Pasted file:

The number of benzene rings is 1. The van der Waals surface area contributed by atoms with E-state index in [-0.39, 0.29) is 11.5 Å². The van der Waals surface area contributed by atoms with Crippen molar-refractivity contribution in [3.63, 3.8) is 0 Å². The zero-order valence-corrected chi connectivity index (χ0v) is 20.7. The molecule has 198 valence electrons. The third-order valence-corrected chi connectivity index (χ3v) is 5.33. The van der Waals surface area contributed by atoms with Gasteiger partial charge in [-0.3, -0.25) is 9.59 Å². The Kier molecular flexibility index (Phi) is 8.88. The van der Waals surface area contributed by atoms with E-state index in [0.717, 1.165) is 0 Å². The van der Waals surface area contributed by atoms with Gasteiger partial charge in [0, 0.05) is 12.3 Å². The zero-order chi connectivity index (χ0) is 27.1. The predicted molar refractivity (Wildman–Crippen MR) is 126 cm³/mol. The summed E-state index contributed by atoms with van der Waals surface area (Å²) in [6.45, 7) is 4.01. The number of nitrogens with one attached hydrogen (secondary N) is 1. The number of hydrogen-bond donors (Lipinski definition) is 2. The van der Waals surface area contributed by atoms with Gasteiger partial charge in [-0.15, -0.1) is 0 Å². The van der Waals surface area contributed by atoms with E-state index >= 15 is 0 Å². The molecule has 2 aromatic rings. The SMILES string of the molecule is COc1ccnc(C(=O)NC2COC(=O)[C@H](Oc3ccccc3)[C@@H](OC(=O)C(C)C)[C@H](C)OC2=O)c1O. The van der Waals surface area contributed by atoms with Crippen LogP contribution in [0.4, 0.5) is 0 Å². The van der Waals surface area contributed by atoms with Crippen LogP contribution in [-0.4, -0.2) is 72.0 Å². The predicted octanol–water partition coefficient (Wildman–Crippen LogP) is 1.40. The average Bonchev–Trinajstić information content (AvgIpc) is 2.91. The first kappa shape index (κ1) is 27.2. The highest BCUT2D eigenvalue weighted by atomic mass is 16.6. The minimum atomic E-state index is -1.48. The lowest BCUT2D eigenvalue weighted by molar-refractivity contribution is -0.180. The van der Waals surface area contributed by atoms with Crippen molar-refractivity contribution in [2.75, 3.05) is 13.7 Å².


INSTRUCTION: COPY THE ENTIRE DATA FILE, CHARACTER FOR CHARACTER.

The number of benzene rings is 1. The van der Waals surface area contributed by atoms with E-state index in [-0.39, 0.29) is 11.5 Å². The van der Waals surface area contributed by atoms with Crippen molar-refractivity contribution in [3.63, 3.8) is 0 Å². The zero-order valence-corrected chi connectivity index (χ0v) is 20.7. The molecule has 198 valence electrons. The third-order valence-corrected chi connectivity index (χ3v) is 5.33. The van der Waals surface area contributed by atoms with Gasteiger partial charge in [-0.3, -0.25) is 9.59 Å². The Kier molecular flexibility index (Phi) is 8.88. The van der Waals surface area contributed by atoms with E-state index in [0.717, 1.165) is 0 Å². The van der Waals surface area contributed by atoms with Gasteiger partial charge in [0, 0.05) is 12.3 Å². The zero-order chi connectivity index (χ0) is 27.1. The predicted molar refractivity (Wildman–Crippen MR) is 126 cm³/mol. The summed E-state index contributed by atoms with van der Waals surface area (Å²) in [6.45, 7) is 4.01. The number of nitrogens with one attached hydrogen (secondary N) is 1. The number of hydrogen-bond donors (Lipinski definition) is 2. The van der Waals surface area contributed by atoms with Gasteiger partial charge in [-0.15, -0.1) is 0 Å². The van der Waals surface area contributed by atoms with E-state index >= 15 is 0 Å². The molecule has 2 aromatic rings. The SMILES string of the molecule is COc1ccnc(C(=O)NC2COC(=O)[C@H](Oc3ccccc3)[C@@H](OC(=O)C(C)C)[C@H](C)OC2=O)c1O. The van der Waals surface area contributed by atoms with Crippen LogP contribution in [0.4, 0.5) is 0 Å². The van der Waals surface area contributed by atoms with Crippen LogP contribution in [-0.4, -0.2) is 72.0 Å². The predicted octanol–water partition coefficient (Wildman–Crippen LogP) is 1.40. The average Bonchev–Trinajstić information content (AvgIpc) is 2.91. The first kappa shape index (κ1) is 27.2. The highest BCUT2D eigenvalue weighted by atomic mass is 16.6. The minimum atomic E-state index is -1.48. The lowest BCUT2D eigenvalue weighted by molar-refractivity contribution is -0.180. The van der Waals surface area contributed by atoms with Crippen molar-refractivity contribution in [2.75, 3.05) is 13.7 Å².